While that was a dramatic example of the week’s commentary, the idea of a clear moral choice between the protestors and the Iranian government provided the impetus for another theme in the coverage: Was Barack Obama’s relatively measured approach to the crisis—which toughened somewhat later in the week—an example of smart and pragmatic geopolitics or a mistake that failed to align the U.S. more forcefully behind forces of freedom and change?

That U.S policy aspect to the crisis—one tinged with at least some partisanship—became a significant theme. And it featured a match-up between the two 2008 election rivals when Senator John McCain initially emerged as a prominent Obama critic.   

“The administration’s stance is practical…but pressure for a shift in policy will mount if the protests continue to grow and begin to threaten the government’s hold on power,” reported the Washington Post on June 18. “Obama already has been criticized—notably by his Republican presidential rival, Sen. John McCain (Ariz.)—as abandoning ‘fundamental principles’ of support for human rights.”

The same story quoted an Iran analyst at the Brookings Institution lauding the President for being “cold blooded, but…also hard-headed. It is important not to get romantic about the idea of an Iranian moderate.”

In a June 15 interview with ABC’s Good Morning America, New York Times columnist Tom Friedman offered a more mixed view. “I understand why [the administration’s response] is muted,” he said. “They don’t want to get in the middle of this election and make us the focus of it [but] as this plays out…we are going to have to very clearly take a stand in support of the democracy aspirations there.”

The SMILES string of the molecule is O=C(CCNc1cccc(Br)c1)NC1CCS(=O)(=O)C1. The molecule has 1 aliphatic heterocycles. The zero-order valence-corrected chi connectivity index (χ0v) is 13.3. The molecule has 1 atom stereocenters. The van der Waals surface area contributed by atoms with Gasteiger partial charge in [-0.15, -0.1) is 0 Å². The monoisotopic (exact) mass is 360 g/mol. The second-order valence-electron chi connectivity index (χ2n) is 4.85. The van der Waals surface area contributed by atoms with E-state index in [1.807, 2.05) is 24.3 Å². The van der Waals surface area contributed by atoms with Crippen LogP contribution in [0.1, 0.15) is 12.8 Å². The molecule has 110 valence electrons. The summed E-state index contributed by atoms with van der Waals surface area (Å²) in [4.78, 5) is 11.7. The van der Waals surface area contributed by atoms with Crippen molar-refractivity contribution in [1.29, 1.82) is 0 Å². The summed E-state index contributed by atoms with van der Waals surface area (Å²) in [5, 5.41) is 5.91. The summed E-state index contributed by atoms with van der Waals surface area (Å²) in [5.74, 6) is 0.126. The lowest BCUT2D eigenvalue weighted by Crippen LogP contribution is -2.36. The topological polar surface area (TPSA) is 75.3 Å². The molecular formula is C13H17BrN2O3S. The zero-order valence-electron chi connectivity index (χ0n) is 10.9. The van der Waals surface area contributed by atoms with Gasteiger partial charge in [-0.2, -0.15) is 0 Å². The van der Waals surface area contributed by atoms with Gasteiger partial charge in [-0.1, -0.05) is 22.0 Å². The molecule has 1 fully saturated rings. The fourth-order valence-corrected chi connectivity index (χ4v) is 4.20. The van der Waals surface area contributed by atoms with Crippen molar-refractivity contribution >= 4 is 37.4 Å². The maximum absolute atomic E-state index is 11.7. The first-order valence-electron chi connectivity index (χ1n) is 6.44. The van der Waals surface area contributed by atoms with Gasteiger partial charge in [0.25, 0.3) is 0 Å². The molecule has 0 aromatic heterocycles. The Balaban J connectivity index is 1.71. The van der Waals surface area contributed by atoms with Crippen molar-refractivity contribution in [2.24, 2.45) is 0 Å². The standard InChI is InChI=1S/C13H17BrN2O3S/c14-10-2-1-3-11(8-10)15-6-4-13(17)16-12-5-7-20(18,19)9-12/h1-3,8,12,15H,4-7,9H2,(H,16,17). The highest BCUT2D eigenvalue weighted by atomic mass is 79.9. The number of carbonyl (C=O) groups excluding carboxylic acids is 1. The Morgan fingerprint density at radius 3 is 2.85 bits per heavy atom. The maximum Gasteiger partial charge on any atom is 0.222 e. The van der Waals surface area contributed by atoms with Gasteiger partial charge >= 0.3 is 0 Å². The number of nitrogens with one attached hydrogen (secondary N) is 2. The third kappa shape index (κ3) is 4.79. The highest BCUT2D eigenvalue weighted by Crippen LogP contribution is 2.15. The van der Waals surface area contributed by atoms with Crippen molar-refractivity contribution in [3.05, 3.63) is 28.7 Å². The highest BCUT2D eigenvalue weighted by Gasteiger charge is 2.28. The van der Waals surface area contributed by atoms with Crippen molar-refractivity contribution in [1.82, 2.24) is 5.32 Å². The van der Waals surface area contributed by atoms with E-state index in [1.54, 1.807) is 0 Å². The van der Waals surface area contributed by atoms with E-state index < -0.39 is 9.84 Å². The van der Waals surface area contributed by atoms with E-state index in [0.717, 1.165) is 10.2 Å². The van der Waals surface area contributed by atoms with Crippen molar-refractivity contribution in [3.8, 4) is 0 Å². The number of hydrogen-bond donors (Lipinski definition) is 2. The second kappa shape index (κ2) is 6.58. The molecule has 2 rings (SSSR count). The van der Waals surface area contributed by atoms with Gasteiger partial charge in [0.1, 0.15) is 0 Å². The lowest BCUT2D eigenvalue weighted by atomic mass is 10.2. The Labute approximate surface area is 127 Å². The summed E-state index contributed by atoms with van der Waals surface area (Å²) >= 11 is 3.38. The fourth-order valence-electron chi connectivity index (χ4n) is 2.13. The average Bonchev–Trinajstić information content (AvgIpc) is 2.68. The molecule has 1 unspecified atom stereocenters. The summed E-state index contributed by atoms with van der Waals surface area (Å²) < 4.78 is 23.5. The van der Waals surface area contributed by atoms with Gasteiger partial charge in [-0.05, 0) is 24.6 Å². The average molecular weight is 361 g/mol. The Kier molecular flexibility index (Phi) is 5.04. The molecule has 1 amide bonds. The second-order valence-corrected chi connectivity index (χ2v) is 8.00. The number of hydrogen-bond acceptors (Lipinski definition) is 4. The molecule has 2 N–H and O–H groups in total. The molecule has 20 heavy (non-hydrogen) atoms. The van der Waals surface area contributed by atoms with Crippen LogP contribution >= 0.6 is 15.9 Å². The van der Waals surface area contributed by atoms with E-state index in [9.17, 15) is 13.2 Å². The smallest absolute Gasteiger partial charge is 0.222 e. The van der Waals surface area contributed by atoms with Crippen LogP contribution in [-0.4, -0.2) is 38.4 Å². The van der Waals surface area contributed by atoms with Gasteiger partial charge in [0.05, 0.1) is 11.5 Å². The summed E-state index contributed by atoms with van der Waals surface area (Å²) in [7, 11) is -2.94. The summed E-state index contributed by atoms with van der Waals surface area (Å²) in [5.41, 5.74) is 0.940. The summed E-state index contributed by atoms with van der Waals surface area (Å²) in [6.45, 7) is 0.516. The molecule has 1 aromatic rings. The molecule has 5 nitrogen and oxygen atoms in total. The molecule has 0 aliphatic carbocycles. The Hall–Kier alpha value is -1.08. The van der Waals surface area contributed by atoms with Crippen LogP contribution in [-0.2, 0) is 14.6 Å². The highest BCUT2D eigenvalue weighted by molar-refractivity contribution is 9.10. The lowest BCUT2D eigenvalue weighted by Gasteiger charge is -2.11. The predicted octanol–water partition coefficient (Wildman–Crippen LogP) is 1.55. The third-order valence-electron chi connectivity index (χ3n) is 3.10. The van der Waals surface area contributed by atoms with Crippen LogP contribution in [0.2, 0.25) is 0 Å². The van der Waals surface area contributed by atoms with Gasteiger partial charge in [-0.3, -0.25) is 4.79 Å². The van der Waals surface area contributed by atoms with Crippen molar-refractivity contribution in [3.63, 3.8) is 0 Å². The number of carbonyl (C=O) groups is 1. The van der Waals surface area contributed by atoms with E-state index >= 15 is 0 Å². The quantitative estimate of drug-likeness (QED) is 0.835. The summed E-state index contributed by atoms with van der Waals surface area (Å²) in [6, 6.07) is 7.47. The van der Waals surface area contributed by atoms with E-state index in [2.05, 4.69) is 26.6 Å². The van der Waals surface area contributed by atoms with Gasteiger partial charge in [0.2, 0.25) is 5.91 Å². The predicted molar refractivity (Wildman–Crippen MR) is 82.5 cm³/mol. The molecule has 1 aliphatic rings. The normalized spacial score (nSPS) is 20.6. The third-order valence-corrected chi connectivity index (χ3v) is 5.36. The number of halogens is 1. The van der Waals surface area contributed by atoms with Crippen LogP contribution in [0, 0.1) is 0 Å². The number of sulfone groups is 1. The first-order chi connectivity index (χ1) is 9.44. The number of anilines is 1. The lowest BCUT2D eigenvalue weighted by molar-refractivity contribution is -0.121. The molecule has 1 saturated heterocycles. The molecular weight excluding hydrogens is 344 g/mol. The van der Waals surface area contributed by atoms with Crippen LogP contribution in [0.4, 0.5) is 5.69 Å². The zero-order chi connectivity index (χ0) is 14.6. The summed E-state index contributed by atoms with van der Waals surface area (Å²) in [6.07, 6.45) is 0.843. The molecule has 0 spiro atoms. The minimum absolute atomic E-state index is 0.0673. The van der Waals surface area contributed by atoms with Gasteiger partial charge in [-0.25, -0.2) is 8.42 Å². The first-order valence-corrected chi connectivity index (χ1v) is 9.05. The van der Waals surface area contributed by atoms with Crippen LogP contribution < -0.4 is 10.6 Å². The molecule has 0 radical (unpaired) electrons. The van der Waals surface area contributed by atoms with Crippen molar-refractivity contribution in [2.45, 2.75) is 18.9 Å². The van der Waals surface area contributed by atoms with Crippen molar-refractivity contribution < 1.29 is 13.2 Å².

Despite the outpouring of social media accounts, much was not known about the situation inside Iran last week, including whether and how badly the election might have been rigged.

In the absence of some of those details, amid an extremely fluid crisis, one term crept into the coverage as a subtle proxy for regime change. A number of stories mentioned “1979”—the year in which the Shah was overthrown by the Islamic Revolution—to at least conjure up the possibility of a transformational uprising against the nation’s hard-line leadership.

An Associated Press story covering the major June 15 protest rally in Tehran began with the words: “In a massive outpouring reminiscent of the 1979 Islamic Revolution, hundreds of thousands of Iranians streamed through the capital Monday, denouncing President Mahmoud Ahmadinejad’s claim to victory in a disputed election.” 

And during a June 17 interview on National Public Radio’s Morning Edition, Iranian studies professor Babak Rahimi discussed how protestors were taking to their rooftops at night, “shouting anti-Ahmadinejad slogans.”

“I’m reminded of the heydays of the 1979 revolution when I was a boy here in Iran,” he recalled. “It definitely brings back a lot of memories.”

By the end of the week, it was unclear whether the government’s intensifying crackdown on protestors would have the effect of curtailing unrest or of ratcheting up dissent even further—perhaps in theform of a national strike. What happens next will clearly help determine how long Iran remains at center stage in the media spotlight.